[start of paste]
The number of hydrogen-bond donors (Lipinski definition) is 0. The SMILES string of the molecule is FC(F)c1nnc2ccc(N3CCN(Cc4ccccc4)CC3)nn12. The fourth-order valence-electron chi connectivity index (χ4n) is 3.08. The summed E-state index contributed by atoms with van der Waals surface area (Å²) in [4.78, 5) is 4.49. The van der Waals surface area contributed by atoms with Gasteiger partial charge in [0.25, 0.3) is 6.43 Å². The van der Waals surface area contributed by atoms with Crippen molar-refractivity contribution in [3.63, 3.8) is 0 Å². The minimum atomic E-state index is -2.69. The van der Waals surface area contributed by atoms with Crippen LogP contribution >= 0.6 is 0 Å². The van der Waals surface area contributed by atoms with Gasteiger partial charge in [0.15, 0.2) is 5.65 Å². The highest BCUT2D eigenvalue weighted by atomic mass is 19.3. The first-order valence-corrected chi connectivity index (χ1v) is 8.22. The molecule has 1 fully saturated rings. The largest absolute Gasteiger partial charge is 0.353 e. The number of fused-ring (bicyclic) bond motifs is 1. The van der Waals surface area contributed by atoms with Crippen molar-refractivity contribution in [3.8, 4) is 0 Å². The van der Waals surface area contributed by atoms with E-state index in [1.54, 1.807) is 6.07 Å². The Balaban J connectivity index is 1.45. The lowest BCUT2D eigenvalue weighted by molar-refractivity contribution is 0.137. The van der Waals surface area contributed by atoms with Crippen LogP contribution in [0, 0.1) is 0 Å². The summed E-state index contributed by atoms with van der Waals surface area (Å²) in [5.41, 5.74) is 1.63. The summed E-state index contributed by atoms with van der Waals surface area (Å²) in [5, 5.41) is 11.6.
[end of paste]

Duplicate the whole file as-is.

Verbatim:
The number of hydrogen-bond donors (Lipinski definition) is 0. The SMILES string of the molecule is FC(F)c1nnc2ccc(N3CCN(Cc4ccccc4)CC3)nn12. The fourth-order valence-electron chi connectivity index (χ4n) is 3.08. The summed E-state index contributed by atoms with van der Waals surface area (Å²) in [4.78, 5) is 4.49. The van der Waals surface area contributed by atoms with Gasteiger partial charge in [0.25, 0.3) is 6.43 Å². The van der Waals surface area contributed by atoms with Crippen molar-refractivity contribution in [3.63, 3.8) is 0 Å². The minimum atomic E-state index is -2.69. The van der Waals surface area contributed by atoms with Crippen LogP contribution >= 0.6 is 0 Å². The van der Waals surface area contributed by atoms with Gasteiger partial charge in [0.15, 0.2) is 5.65 Å². The highest BCUT2D eigenvalue weighted by atomic mass is 19.3. The first-order valence-corrected chi connectivity index (χ1v) is 8.22. The molecule has 1 fully saturated rings. The largest absolute Gasteiger partial charge is 0.353 e. The number of fused-ring (bicyclic) bond motifs is 1. The van der Waals surface area contributed by atoms with Crippen molar-refractivity contribution in [3.8, 4) is 0 Å². The van der Waals surface area contributed by atoms with E-state index in [1.54, 1.807) is 6.07 Å². The Balaban J connectivity index is 1.45. The lowest BCUT2D eigenvalue weighted by molar-refractivity contribution is 0.137. The van der Waals surface area contributed by atoms with Crippen LogP contribution in [0, 0.1) is 0 Å². The summed E-state index contributed by atoms with van der Waals surface area (Å²) in [5.41, 5.74) is 1.63. The summed E-state index contributed by atoms with van der Waals surface area (Å²) in [5, 5.41) is 11.6.